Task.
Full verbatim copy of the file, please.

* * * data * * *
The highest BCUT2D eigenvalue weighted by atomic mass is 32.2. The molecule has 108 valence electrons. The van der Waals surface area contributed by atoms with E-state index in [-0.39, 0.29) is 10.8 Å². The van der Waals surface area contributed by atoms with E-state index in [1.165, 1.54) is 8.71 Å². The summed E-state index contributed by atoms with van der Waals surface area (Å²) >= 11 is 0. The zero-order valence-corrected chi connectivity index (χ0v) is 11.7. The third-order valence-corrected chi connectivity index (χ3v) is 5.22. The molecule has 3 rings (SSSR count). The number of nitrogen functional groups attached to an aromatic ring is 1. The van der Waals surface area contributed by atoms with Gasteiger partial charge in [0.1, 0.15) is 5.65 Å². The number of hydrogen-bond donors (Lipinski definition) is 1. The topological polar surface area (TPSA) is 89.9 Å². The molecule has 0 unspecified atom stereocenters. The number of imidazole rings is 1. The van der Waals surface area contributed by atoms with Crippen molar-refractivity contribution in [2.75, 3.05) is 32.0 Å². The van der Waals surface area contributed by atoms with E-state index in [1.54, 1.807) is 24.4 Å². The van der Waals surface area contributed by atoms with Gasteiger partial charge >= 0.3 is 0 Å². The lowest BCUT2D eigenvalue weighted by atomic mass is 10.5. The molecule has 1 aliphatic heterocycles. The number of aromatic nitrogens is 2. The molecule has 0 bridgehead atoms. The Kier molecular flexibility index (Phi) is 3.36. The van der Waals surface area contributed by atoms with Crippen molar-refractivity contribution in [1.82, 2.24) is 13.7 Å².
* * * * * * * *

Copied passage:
The highest BCUT2D eigenvalue weighted by atomic mass is 32.2. The molecule has 108 valence electrons. The van der Waals surface area contributed by atoms with E-state index in [-0.39, 0.29) is 10.8 Å². The van der Waals surface area contributed by atoms with E-state index in [1.165, 1.54) is 8.71 Å². The summed E-state index contributed by atoms with van der Waals surface area (Å²) >= 11 is 0. The zero-order valence-corrected chi connectivity index (χ0v) is 11.7. The third-order valence-corrected chi connectivity index (χ3v) is 5.22. The molecule has 3 rings (SSSR count). The number of nitrogen functional groups attached to an aromatic ring is 1. The van der Waals surface area contributed by atoms with Gasteiger partial charge in [0.1, 0.15) is 5.65 Å². The number of hydrogen-bond donors (Lipinski definition) is 1. The topological polar surface area (TPSA) is 89.9 Å². The molecule has 0 unspecified atom stereocenters. The number of imidazole rings is 1. The van der Waals surface area contributed by atoms with Crippen molar-refractivity contribution in [2.75, 3.05) is 32.0 Å². The van der Waals surface area contributed by atoms with E-state index in [1.54, 1.807) is 24.4 Å². The van der Waals surface area contributed by atoms with Gasteiger partial charge >= 0.3 is 0 Å². The lowest BCUT2D eigenvalue weighted by atomic mass is 10.5. The molecule has 1 aliphatic heterocycles. The number of aromatic nitrogens is 2. The molecule has 0 bridgehead atoms. The Kier molecular flexibility index (Phi) is 3.36. The van der Waals surface area contributed by atoms with Crippen molar-refractivity contribution in [1.82, 2.24) is 13.7 Å².